Then again, this may be the point of the whole novel. It's really nothing more than a set-up to the final book. Why give us in two chapters what you can drag into a 600 page book that will sell millions? For the next three years we'll be debating minor plot points, and placing our book orders in advance. On the bright side, however, Ms. Rowling can now roll around in a brand new pile of money, since her old one must be smelling a bit rank by now.

Despite all this, it's still a fine read for the summer. Making fun of Harry Potter might be the "new black" this season, but it's impossible to ignore the fact that with each book she crafts a corner of the universe that provides more entertainment than most novelists create in a lifetime. Like all great entertainers, there is something intangible she posses that elevates the material. You can study the book page by page, and still not find what it is that makes the books so enjoyable.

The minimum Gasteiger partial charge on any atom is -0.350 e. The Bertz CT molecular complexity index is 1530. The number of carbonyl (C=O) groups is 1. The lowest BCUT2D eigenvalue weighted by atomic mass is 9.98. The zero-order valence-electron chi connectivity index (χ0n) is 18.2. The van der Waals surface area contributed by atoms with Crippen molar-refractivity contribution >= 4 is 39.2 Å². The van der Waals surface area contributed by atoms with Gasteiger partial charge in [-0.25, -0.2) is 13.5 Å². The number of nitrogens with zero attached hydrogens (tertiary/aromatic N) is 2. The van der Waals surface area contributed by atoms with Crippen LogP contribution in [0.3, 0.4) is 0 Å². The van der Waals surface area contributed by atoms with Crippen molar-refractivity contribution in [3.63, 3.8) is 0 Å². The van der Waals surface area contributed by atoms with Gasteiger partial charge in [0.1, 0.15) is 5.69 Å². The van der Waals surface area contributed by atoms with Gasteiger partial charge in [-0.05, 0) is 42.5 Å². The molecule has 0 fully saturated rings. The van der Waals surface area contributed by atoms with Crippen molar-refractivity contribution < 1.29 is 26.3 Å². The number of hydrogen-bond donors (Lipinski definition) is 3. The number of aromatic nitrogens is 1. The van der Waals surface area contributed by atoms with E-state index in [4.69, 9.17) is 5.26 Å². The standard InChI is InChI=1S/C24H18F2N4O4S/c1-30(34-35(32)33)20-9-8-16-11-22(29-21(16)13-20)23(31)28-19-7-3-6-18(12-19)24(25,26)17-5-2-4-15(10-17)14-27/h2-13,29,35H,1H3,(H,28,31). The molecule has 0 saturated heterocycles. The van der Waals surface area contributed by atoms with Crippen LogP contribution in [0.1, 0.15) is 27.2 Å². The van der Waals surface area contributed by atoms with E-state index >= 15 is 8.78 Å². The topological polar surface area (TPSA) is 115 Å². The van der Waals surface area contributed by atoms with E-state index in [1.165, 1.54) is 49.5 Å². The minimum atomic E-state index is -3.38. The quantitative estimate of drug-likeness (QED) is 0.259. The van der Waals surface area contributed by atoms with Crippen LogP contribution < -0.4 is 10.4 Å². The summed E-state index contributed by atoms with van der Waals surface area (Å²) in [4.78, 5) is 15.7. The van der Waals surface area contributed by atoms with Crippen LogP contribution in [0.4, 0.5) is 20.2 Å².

Laugh at the Harry Potter fans if you must, but I doubt you'll find many who will care. I'm a chain smoking, bitter cynic and even I will admit that one of my highlights this week was picking up my copy at midnight and reading it before the sun came up. I can point to a dozen faults with the book, but in the end that doesn't matter when weighed against the joy I get from reading it in the first place. It's just that good.

In other words, despite all my complaints, let's gather 'round and discuss that spoilery stuff. If you haven't finished the book yet (and to be honest, why the heck not?) then stop reading.